Investigations by HMRC into the tax affairs of professional footballers, including over any potential breach surrounding image rights, have increased almost three-fold in the past year, according to a study by a national accountancy group.

Freedom of information requests by UHY Hacker Young Group revealed some 246 professional footballers were under investigation by HMRC during 2019/2020, up from 87 the previous season.

According to the study, the number of investigations of agents and any fees paid went up from 23 in 2018/19 to 55 in 2019/20. Some 25 investigations were, meanwhile, opened into football clubs over the same period, which was two more than last year.

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The HMRC’s overall additional tax collected from investigations into professional football, through up until year ending March 31 2020, was £73.1million – more than double the previous £35.3m figure.

Images rights deals are where players can be paid additional money on top of salary for use of their image by the club, such as in advertising and endorsements.

Commonly this income can be paid to a company set up by the player for this purpose and is only taxed at the 19 per cent corporation tax rate, rather than the 45% income tax rate which is paid by high earners.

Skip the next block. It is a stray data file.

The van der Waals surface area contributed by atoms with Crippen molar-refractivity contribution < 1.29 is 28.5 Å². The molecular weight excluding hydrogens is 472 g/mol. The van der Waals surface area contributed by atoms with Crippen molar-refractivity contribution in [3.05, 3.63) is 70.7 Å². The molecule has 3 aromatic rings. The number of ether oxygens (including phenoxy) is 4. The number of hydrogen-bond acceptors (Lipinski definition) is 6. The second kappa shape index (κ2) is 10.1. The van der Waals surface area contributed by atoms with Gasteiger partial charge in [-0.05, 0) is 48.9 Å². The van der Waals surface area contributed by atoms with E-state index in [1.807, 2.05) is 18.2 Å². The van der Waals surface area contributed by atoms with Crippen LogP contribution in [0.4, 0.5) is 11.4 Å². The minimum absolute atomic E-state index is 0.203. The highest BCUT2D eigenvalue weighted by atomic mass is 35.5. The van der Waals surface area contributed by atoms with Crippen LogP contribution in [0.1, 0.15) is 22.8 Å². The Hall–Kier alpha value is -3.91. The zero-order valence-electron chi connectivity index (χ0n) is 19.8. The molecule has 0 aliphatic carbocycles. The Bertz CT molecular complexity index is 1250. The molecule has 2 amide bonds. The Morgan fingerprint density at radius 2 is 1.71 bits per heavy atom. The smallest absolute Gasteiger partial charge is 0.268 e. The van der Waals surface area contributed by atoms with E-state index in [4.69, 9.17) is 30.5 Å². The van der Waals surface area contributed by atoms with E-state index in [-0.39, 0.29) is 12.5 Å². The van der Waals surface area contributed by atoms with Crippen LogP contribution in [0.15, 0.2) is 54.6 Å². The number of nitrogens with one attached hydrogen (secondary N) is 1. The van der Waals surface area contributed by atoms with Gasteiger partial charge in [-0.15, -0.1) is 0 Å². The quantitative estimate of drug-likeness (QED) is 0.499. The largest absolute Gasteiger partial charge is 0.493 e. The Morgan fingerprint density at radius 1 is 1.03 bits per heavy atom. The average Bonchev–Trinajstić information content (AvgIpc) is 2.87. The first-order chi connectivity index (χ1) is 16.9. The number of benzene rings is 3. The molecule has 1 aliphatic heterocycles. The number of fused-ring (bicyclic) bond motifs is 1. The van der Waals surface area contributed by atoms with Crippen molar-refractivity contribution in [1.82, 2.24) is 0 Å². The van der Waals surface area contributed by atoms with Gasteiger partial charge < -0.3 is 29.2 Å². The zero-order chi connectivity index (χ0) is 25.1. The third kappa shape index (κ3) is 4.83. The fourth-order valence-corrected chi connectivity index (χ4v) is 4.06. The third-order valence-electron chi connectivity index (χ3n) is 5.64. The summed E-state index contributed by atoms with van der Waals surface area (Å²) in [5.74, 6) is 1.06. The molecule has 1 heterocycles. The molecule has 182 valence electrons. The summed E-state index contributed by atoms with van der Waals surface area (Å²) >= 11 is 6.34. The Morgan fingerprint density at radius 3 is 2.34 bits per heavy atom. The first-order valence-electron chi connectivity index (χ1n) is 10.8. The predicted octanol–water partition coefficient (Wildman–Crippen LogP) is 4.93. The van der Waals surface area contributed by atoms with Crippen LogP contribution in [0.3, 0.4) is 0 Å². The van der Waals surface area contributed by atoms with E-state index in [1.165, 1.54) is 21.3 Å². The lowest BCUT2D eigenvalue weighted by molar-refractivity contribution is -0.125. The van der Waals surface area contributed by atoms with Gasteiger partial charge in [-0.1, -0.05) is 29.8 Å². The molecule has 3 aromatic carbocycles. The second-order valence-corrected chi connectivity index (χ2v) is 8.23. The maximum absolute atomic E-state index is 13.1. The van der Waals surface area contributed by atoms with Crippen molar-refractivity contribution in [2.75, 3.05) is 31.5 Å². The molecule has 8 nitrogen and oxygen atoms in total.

In some cases image rights companies can be based offshore, which reduces tax paid even further.

It is an area which the HMRC can target if it is believed any players received a significant additional amount in image rights payments above that which their profile would arguably merit.

Elliot Buss, partner at UHY Hacker Young and a specialist in sports tax affairs, said: “If you are second-choice left-back in the Championship getting paid a great deal in image rights payments, then this is likely to trigger an investigation by the taxman.

“You may have to make a robust argument to HMRC to show how the value of the image rights has been arrived at.”

Buss added that making sure the correct amount of tax is paid across all income streams can be a tricky field to negotiate, especially for those professionals just starting out in the game.

“Despite having a very substantial income, many young footballers don’t get the advice they need when it comes to tax,” Buss said.

“Often they don’t realise they need to pay tax on the fees that the club pays the agent on behalf of the player when they sign a new contract. That frequently results in errors, investigations and hefty penalties.”

Commenting, an HMRC spokesperson said: “We’re clear that everyone must pay what they owe under the law – regardless of their wealth, status or job. The department’s work in the football industry is a demonstration of this ongoing effort to help support the football industry and their members.

“We look forward to continued co-operation with clubs and players throughout 2020, particularly during these challenging times.

“The number of enquiry cases and amount of tax we bring in each year changes as cases are opened and closed, and any tax owed is paid. This makes it difficult to draw comparisons between financial years.”

PA

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